Having just bought an apartment and being in the process of selling another while overseas, I said mildly, ‘I have a few questions. Can I please sit down with someone to discuss them?’

‘What kind of questions?’ barked the scary woman.

‘Oh, moving large sums of money from my account to the vendors, that kind of thing.’

‘You can’t do it from overseas.’

And so it went on. As other customers trickled in, they too were treated to the story of my finances. Finally, close to tears of mortification, I sought refuge in the manager’s office where I had seen him cowering throughout this exchange.

Note to the bank renovators.

I know your evil plan in introducing see-through offices without doors. It is to impress upon your customers the impossibility of conducting a confidential discussion at the actual bank. That kind of discussion belongs in the privacy of the call centre. But the absence of doors and places to hide means that riffraff like me can march right in if we spot our prey (assuming we’ve managed to evade security).

Once inside the hallowed – erm – open space of the manager’s office, I sat myself down in the one spare chair and said, through wobbling lips, ‘That was inhumane.’

‘I agree,’ said he. He did nothing to address it.

A blue and white electronic sign that reads 'Personal Banking' with a caption underneath that reads 'A contradiction in terms'.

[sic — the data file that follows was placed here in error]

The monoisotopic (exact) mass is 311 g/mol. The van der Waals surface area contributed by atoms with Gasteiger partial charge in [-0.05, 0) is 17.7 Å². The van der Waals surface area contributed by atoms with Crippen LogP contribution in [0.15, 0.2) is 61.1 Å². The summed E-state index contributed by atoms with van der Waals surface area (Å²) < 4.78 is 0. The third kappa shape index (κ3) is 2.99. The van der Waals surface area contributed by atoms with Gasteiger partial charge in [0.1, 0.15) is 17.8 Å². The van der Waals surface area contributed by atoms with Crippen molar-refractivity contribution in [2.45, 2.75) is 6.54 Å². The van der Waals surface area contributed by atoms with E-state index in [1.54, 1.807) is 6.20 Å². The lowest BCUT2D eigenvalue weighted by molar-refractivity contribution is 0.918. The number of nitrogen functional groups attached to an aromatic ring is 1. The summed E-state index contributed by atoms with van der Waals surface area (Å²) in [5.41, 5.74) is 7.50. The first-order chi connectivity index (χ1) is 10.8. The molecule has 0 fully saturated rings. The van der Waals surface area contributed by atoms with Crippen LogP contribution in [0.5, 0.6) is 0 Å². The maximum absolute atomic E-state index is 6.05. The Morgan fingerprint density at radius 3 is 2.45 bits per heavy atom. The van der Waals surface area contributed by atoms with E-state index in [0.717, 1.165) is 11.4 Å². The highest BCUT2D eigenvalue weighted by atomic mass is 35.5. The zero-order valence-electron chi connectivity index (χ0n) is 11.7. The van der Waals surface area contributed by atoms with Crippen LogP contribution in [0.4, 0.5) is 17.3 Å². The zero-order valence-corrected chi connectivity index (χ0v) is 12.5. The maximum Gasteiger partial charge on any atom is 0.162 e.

A contradiction in terms

The bank insisted I set up a large deposit transfer to the vendor’s account at the branch, conducted by a teller. The bank charged me $35 for this service. The large deposit was returned to my bank account four days later when I was in Paris. The $35 fee was not.

No reason for this epic fail has been given in the six weeks since it happened. I have had to borrow the large amount from elsewhere. The Customer Complaints division is still ‘reaching out’ to the Bentleigh branch – oops did I just mention the branch? Next thing, I’ll be naming the bank.

SMS security codes.

On one of my visits to the bank, I requested that sms codes be sent to me via email, as had been the case in all my previous overseas trips. The conversation went something like this:

‘We don’t do that anymore.’

‘So how do I overcome the problem of not having access to my Australian phone number while overseas*?’


Which leads me back to…

A red and white electronic sign that reads 'Internet' and beneath that is an @ symbol.

The internet (continued).

When my credit card was frozen, the bank told me it was the credit card company’s fault. *The staff at my local branch hadn’t told me that I could have removed the sms security code myself while still in Australia. Unfortunately you have to enter a security code to do that, so not an option now I’m in France.

In the end I had to use a neighbour’s mobile phone to ring the bank’s Australian landline number listed on the back of my credit card. My only option was to nominate someone to receive and relay my sms security codes to me via text. How’s that for security?

If I sound bitter and twisted, it’s because I am. You know what, Mum? I reckon you’re right to stay at home. Remind me next time I get restless.

In the meantime, I’ll sit on my balcony ‘office’ on the south side of this gorgeous old pile of stone overlooking the undulating hills of this beautiful part of the world. A place where locals pull over every time they see me trudging along the dusty roads with my backpack and ask if I need a lift.

J’aime marcher,’ I say. Then we wish each other a ‘bonne journée‘ and go our separate ways. I love those moments. On second thoughts, Mum, I don’t think I’ll stay at home for too long. I know you won’t mind.